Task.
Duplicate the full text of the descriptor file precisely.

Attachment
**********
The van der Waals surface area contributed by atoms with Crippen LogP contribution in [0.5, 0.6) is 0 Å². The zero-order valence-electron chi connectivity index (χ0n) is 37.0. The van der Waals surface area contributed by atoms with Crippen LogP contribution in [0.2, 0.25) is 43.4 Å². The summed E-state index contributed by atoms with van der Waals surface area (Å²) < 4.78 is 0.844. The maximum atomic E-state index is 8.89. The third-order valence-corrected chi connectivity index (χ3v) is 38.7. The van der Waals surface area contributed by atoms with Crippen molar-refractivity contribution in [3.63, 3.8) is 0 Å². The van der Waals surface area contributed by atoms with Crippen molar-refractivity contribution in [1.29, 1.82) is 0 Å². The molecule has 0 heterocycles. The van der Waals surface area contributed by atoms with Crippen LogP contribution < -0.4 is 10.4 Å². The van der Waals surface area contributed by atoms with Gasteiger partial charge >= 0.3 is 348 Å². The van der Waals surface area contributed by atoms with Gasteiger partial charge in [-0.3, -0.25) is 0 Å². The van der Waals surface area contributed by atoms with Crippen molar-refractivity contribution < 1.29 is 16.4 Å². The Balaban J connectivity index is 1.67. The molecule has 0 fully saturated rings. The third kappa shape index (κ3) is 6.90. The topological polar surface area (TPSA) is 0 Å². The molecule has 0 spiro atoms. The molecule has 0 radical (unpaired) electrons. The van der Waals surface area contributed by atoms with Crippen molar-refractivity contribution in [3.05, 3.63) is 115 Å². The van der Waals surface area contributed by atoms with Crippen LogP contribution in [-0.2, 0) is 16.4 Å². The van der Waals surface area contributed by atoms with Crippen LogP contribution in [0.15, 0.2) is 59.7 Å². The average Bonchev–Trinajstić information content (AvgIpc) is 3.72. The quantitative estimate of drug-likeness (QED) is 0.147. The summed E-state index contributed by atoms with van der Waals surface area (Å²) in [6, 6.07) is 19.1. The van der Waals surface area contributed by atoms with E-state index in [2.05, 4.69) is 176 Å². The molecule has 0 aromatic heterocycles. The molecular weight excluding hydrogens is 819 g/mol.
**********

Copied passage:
The van der Waals surface area contributed by atoms with Crippen LogP contribution in [0.5, 0.6) is 0 Å². The zero-order valence-electron chi connectivity index (χ0n) is 37.0. The van der Waals surface area contributed by atoms with Crippen LogP contribution in [0.2, 0.25) is 43.4 Å². The summed E-state index contributed by atoms with van der Waals surface area (Å²) < 4.78 is 0.844. The maximum atomic E-state index is 8.89. The third-order valence-corrected chi connectivity index (χ3v) is 38.7. The van der Waals surface area contributed by atoms with Crippen molar-refractivity contribution in [3.63, 3.8) is 0 Å². The van der Waals surface area contributed by atoms with Crippen molar-refractivity contribution in [1.29, 1.82) is 0 Å². The molecule has 0 heterocycles. The van der Waals surface area contributed by atoms with Crippen LogP contribution < -0.4 is 10.4 Å². The van der Waals surface area contributed by atoms with Gasteiger partial charge >= 0.3 is 348 Å². The van der Waals surface area contributed by atoms with Gasteiger partial charge in [-0.3, -0.25) is 0 Å². The van der Waals surface area contributed by atoms with Crippen molar-refractivity contribution < 1.29 is 16.4 Å². The Balaban J connectivity index is 1.67. The molecule has 0 fully saturated rings. The third kappa shape index (κ3) is 6.90. The topological polar surface area (TPSA) is 0 Å². The molecule has 0 spiro atoms. The molecule has 0 radical (unpaired) electrons. The van der Waals surface area contributed by atoms with Crippen molar-refractivity contribution in [3.05, 3.63) is 115 Å². The van der Waals surface area contributed by atoms with Crippen LogP contribution in [-0.2, 0) is 16.4 Å². The van der Waals surface area contributed by atoms with Crippen LogP contribution in [0.15, 0.2) is 59.7 Å². The average Bonchev–Trinajstić information content (AvgIpc) is 3.72. The quantitative estimate of drug-likeness (QED) is 0.147. The summed E-state index contributed by atoms with van der Waals surface area (Å²) in [6, 6.07) is 19.1. The van der Waals surface area contributed by atoms with E-state index in [2.05, 4.69) is 176 Å². The molecule has 0 aromatic heterocycles. The molecular weight excluding hydrogens is 819 g/mol.